Everyone wants power and everyone is in a constant duplicitous game to gain more power at the expense of others, according to Greene, a screenwriter and former editor at Esquire (Elffers, a book packager, designed the volume, with its attractive marginalia). We live today as courtiers once did in royal courts: we must appear civil while attempting to crush all those around us. This power game can be played well or poorly, and in these 48 laws culled from the history and wisdom of the world’s greatest power players are the rules that must be followed to win. These laws boil down to being as ruthless, selfish, manipulative, and deceitful as possible. Each law, however, gets its own chapter: “Conceal Your Intentions,” “Always Say Less Than Necessary,” “Pose as a Friend, Work as a Spy,” and so on. Each chapter is conveniently broken down into sections on what happened to those who transgressed or observed the particular law, the key elements in this law, and ways to defensively reverse this law when it’s used against you. Quotations in the margins amplify the lesson being taught. While compelling in the way an auto accident might be, the book is simply nonsense. Rules often contradict each other. We are told, for instance, to “be conspicuous at all cost,” then told to “behave like others.” More seriously, Greene never really defines “power,” and he merely asserts, rather than offers evidence for, the Hobbesian world of all against all in which he insists we live. The world may be like this at times, but often it isn’t. To ask why this is so would be a far more useful project.

If the authors are serious, this is a silly, distasteful book. If they are not, it’s a brilliant satire.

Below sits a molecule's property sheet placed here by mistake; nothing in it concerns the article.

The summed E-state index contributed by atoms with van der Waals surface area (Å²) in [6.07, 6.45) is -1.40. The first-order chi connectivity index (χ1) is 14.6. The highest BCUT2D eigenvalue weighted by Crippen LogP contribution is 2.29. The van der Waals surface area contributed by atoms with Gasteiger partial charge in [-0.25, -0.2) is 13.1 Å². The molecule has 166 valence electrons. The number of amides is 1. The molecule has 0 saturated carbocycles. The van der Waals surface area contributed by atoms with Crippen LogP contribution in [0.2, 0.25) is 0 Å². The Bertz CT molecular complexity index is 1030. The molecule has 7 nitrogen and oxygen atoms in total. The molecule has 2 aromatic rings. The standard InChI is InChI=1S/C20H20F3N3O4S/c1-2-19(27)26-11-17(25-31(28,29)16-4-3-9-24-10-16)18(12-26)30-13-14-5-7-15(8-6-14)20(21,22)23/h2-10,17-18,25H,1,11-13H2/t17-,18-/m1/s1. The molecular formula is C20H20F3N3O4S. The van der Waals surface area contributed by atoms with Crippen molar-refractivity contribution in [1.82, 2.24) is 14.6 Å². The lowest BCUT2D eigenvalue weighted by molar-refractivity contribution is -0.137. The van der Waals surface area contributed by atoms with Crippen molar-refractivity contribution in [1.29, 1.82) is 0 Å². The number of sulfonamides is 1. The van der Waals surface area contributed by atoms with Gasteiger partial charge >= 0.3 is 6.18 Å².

Pub Date: Sept. 1, 1998

ISBN: 0-670-88146-5

Page Count: 430

Publisher: Viking

Review Posted Online: May 20, 2010

Kirkus Reviews Issue: July 15, 1998

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The author's youthfulness helps to assure the inevitable comparison with the Anne Frank diary although over and above the...

NIGHT

Elie Wiesel spent his early years in a small Transylvanian town as one of four children. 

He was the only one of the family to survive what Francois Maurois, in his introduction, calls the "human holocaust" of the persecution of the Jews, which began with the restrictions, the singularization of the yellow star, the enclosure within the ghetto, and went on to the mass deportations to the ovens of Auschwitz and Buchenwald. There are unforgettable and horrifying scenes here in this spare and sombre memoir of this experience of the hanging of a child, of his first farewell with his father who leaves him an inheritance of a knife and a spoon, and of his last goodbye at Buchenwald his father's corpse is already cold let alone the long months of survival under unconscionable conditions. 

The author's youthfulness helps to assure the inevitable comparison with the Anne Frank diary although over and above the sphere of suffering shared, and in this case extended to the death march itself, there is no spiritual or emotional legacy here to offset any reader reluctance.

Pub Date: Jan. 16, 2006

ISBN: 0374500010

Page Count: 120

Publisher: Hill & Wang

Review Posted Online: Oct. 7, 2011

Kirkus Reviews Issue: Jan. 15, 2006